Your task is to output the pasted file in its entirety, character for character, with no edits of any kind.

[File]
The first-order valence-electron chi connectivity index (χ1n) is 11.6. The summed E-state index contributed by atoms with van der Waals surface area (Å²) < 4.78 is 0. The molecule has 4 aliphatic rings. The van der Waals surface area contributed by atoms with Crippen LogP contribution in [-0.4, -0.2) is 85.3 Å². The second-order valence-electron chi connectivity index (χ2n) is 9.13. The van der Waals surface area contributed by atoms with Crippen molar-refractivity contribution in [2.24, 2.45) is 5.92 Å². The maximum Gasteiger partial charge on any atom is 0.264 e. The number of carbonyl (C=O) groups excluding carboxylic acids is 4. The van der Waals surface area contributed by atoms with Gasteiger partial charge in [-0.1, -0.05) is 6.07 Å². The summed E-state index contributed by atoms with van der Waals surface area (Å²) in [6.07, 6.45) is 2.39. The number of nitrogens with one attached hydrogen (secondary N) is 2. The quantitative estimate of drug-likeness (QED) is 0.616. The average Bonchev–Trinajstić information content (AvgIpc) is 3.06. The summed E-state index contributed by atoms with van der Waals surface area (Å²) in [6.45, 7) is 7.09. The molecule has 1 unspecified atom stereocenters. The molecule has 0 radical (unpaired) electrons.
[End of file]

The first-order valence-electron chi connectivity index (χ1n) is 11.6. The summed E-state index contributed by atoms with van der Waals surface area (Å²) < 4.78 is 0. The molecule has 4 aliphatic rings. The van der Waals surface area contributed by atoms with Crippen LogP contribution in [-0.4, -0.2) is 85.3 Å². The second-order valence-electron chi connectivity index (χ2n) is 9.13. The van der Waals surface area contributed by atoms with Crippen molar-refractivity contribution in [2.24, 2.45) is 5.92 Å². The maximum Gasteiger partial charge on any atom is 0.264 e. The number of carbonyl (C=O) groups excluding carboxylic acids is 4. The van der Waals surface area contributed by atoms with Gasteiger partial charge in [-0.1, -0.05) is 6.07 Å². The summed E-state index contributed by atoms with van der Waals surface area (Å²) in [6.07, 6.45) is 2.39. The number of nitrogens with one attached hydrogen (secondary N) is 2. The quantitative estimate of drug-likeness (QED) is 0.616. The average Bonchev–Trinajstić information content (AvgIpc) is 3.06. The summed E-state index contributed by atoms with van der Waals surface area (Å²) in [6.45, 7) is 7.09. The molecule has 1 unspecified atom stereocenters. The molecule has 0 radical (unpaired) electrons.